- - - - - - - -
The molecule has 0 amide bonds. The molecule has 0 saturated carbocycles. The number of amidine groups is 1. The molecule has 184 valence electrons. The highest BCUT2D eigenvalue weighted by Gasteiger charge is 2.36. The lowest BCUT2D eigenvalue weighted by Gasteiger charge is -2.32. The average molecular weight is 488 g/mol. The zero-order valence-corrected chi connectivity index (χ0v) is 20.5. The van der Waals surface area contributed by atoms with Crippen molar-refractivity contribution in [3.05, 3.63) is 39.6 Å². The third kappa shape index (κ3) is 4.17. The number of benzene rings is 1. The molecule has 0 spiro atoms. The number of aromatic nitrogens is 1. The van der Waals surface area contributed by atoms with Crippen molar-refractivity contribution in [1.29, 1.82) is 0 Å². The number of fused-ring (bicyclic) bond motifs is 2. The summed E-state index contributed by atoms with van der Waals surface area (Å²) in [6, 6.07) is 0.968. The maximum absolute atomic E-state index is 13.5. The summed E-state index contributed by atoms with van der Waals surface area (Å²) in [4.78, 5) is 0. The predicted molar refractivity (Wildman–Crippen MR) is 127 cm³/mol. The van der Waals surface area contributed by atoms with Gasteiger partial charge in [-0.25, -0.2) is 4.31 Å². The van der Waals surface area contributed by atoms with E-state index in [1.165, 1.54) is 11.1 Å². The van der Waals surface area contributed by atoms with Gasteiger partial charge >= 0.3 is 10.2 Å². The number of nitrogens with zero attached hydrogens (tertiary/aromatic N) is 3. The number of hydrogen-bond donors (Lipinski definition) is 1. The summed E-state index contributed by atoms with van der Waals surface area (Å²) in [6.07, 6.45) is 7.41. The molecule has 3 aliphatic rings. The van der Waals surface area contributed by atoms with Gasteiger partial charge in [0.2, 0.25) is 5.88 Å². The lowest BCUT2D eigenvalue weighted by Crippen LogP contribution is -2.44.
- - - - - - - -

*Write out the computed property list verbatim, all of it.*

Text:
The molecule has 0 amide bonds. The molecule has 0 saturated carbocycles. The number of amidine groups is 1. The molecule has 184 valence electrons. The highest BCUT2D eigenvalue weighted by Gasteiger charge is 2.36. The lowest BCUT2D eigenvalue weighted by Gasteiger charge is -2.32. The average molecular weight is 488 g/mol. The zero-order valence-corrected chi connectivity index (χ0v) is 20.5. The van der Waals surface area contributed by atoms with Crippen molar-refractivity contribution in [3.05, 3.63) is 39.6 Å². The third kappa shape index (κ3) is 4.17. The number of benzene rings is 1. The molecule has 0 spiro atoms. The number of aromatic nitrogens is 1. The van der Waals surface area contributed by atoms with Crippen molar-refractivity contribution in [1.29, 1.82) is 0 Å². The number of fused-ring (bicyclic) bond motifs is 2. The summed E-state index contributed by atoms with van der Waals surface area (Å²) in [6, 6.07) is 0.968. The maximum absolute atomic E-state index is 13.5. The summed E-state index contributed by atoms with van der Waals surface area (Å²) in [4.78, 5) is 0. The predicted molar refractivity (Wildman–Crippen MR) is 127 cm³/mol. The van der Waals surface area contributed by atoms with Gasteiger partial charge in [-0.25, -0.2) is 4.31 Å². The van der Waals surface area contributed by atoms with E-state index in [1.165, 1.54) is 11.1 Å². The van der Waals surface area contributed by atoms with Gasteiger partial charge >= 0.3 is 10.2 Å². The number of nitrogens with zero attached hydrogens (tertiary/aromatic N) is 3. The number of hydrogen-bond donors (Lipinski definition) is 1. The summed E-state index contributed by atoms with van der Waals surface area (Å²) in [6.07, 6.45) is 7.41. The molecule has 3 aliphatic rings. The van der Waals surface area contributed by atoms with Gasteiger partial charge in [0.2, 0.25) is 5.88 Å². The lowest BCUT2D eigenvalue weighted by Crippen LogP contribution is -2.44.